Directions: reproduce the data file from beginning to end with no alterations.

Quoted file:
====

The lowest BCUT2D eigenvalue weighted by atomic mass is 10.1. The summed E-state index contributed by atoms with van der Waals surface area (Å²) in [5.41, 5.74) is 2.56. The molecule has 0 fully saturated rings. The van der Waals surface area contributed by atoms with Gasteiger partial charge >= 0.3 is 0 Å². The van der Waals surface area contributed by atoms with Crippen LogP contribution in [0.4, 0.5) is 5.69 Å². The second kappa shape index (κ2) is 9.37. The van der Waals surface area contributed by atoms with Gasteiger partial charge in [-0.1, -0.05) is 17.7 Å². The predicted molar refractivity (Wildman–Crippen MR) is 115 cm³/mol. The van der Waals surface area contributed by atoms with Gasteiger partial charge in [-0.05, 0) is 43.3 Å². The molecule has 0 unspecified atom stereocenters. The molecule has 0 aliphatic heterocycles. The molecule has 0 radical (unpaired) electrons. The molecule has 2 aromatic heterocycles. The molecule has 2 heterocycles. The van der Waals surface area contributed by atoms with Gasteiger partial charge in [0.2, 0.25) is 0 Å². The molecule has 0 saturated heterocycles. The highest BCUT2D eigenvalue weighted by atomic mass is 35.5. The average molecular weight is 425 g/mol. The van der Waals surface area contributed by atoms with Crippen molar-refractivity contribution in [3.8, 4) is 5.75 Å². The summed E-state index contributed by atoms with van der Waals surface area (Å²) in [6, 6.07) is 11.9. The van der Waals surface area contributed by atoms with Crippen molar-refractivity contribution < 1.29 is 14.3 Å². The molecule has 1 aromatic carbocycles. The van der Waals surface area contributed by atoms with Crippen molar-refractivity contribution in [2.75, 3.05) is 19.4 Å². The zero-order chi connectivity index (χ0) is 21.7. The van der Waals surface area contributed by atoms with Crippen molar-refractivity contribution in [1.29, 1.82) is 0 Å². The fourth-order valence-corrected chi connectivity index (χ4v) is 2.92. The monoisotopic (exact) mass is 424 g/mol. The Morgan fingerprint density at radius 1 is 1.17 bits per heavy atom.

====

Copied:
The lowest BCUT2D eigenvalue weighted by atomic mass is 10.1. The summed E-state index contributed by atoms with van der Waals surface area (Å²) in [5.41, 5.74) is 2.56. The molecule has 0 fully saturated rings. The van der Waals surface area contributed by atoms with Gasteiger partial charge >= 0.3 is 0 Å². The van der Waals surface area contributed by atoms with Crippen LogP contribution in [0.4, 0.5) is 5.69 Å². The second kappa shape index (κ2) is 9.37. The van der Waals surface area contributed by atoms with Gasteiger partial charge in [-0.1, -0.05) is 17.7 Å². The predicted molar refractivity (Wildman–Crippen MR) is 115 cm³/mol. The van der Waals surface area contributed by atoms with Gasteiger partial charge in [-0.05, 0) is 43.3 Å². The molecule has 0 unspecified atom stereocenters. The molecule has 0 aliphatic heterocycles. The molecule has 0 radical (unpaired) electrons. The molecule has 2 aromatic heterocycles. The molecule has 2 heterocycles. The van der Waals surface area contributed by atoms with Gasteiger partial charge in [0.2, 0.25) is 0 Å². The molecule has 0 saturated heterocycles. The highest BCUT2D eigenvalue weighted by atomic mass is 35.5. The average molecular weight is 425 g/mol. The van der Waals surface area contributed by atoms with Crippen molar-refractivity contribution in [3.8, 4) is 5.75 Å². The summed E-state index contributed by atoms with van der Waals surface area (Å²) in [6, 6.07) is 11.9. The van der Waals surface area contributed by atoms with Crippen molar-refractivity contribution < 1.29 is 14.3 Å². The molecule has 1 aromatic carbocycles. The van der Waals surface area contributed by atoms with Crippen molar-refractivity contribution in [2.75, 3.05) is 19.4 Å². The zero-order chi connectivity index (χ0) is 21.7. The van der Waals surface area contributed by atoms with Crippen molar-refractivity contribution in [1.29, 1.82) is 0 Å². The fourth-order valence-corrected chi connectivity index (χ4v) is 2.92. The monoisotopic (exact) mass is 424 g/mol. The Morgan fingerprint density at radius 1 is 1.17 bits per heavy atom.